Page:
Written by Andrea Martin, Media by Jack Wang
On Oct. 22, the city of Fort Lauderdale, Florida passed an ordinance, which limited where groups can set up sites to feed the hungry on public property by requiring secure permission from those that own the property. It also required that those who wished to set up the sites provide portable toilets, according to the Sun Sentinel. Three people were cited and charged on Sunday, Nov. 2, which consisted of a 90-year-old who had been serving food to the homeless for more than two decades, as well as two clergy members for violating the new ordinance. Such citations were meant to shut down the gathering efforts brought on by the advocacy group Love Thy Neighbor, which was presenting lunch to the homeless in Stranahan Park.
Arnold Abott, the 90-year-old cited, has faced the new law with respect, and also with some humor. Next Wednesday night he says he intends to be cited again as he will be serving the homeless once more, and sees no crime taking place in loving someone else as “thy neighbor.” “I know I will be arrested again, and I am prepared for that,” Abbott declared on the phone from his office at Love Thy Neighbor, Inc. Abbott established the nonprofit organization 23 years ago after the death of his wife, Maureen. “I am my brother’s keeper, and what they are doing is just heartless.”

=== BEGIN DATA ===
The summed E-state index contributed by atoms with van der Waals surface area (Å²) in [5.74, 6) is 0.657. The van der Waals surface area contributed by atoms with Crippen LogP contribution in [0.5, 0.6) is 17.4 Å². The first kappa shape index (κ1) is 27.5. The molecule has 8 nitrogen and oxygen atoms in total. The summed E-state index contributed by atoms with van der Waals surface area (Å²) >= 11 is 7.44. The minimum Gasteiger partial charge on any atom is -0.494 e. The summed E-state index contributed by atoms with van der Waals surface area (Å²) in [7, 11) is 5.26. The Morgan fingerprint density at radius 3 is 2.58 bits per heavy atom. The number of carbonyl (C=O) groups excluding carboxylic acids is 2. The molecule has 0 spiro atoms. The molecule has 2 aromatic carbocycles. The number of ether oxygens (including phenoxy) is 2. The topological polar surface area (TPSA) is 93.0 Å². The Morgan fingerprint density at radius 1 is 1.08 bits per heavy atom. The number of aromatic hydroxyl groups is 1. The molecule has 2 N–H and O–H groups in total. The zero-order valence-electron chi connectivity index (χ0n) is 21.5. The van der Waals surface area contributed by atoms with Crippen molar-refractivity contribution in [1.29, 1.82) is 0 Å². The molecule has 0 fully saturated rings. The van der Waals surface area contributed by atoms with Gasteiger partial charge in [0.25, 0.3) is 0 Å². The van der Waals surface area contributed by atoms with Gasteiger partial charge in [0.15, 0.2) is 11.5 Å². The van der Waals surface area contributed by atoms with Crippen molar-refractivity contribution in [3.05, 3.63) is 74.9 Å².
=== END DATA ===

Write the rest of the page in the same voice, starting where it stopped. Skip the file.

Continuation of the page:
As for supporters, it has been declared that advocacy groups like Abbott’s only encourage homelessness. Car Deal, a 65-year-old former journalist, videotapes homeless people within the city, and says that they commit crimes, cause sanitation problems, and need more help than simply being given food. “The people feeding them are enablers, and they enable the homeless by making their lives easier,” Deal told the New Times of Broward County. “Hunger is a big motivator. Are people more likely to seek help when they’re hungry or when they’re fed and happy?”
A video was taken by a civilian showing Abbott receiving a citation for his actions, and also showed disbelief from bystanders watching the scene unfold. The officers informed Abbott that he was violating the new ordinance that had recently passed, but Abbott did not protest the officers or the citation being given to him. Others, instead, questioned the meaning and motivation behind citing an “elderly man,” and how feeding the homeless could be jotted down as a possible crime.
Fort Lauderdale now joins other American cities that make it extremely difficult for homeless individuals to survive in a certain environment without being jailed or fined for breaking the law. In a recent report by the National Law Center on Homelessness & Poverty, it was announced that citywide bans on camping in public had jumped 60 percent in 2011, while bans on panhandling increased by 25 percent within the same span of time.
This isn’t the first time that Fort Lauderdale has passed such controversial ordinances. In September, the city also banned sleeping or “camping” within the downtown area, as well as panhandling on the busy intersections. Such laws are punishable by up to 60 days in jail or a $500 fine, or both.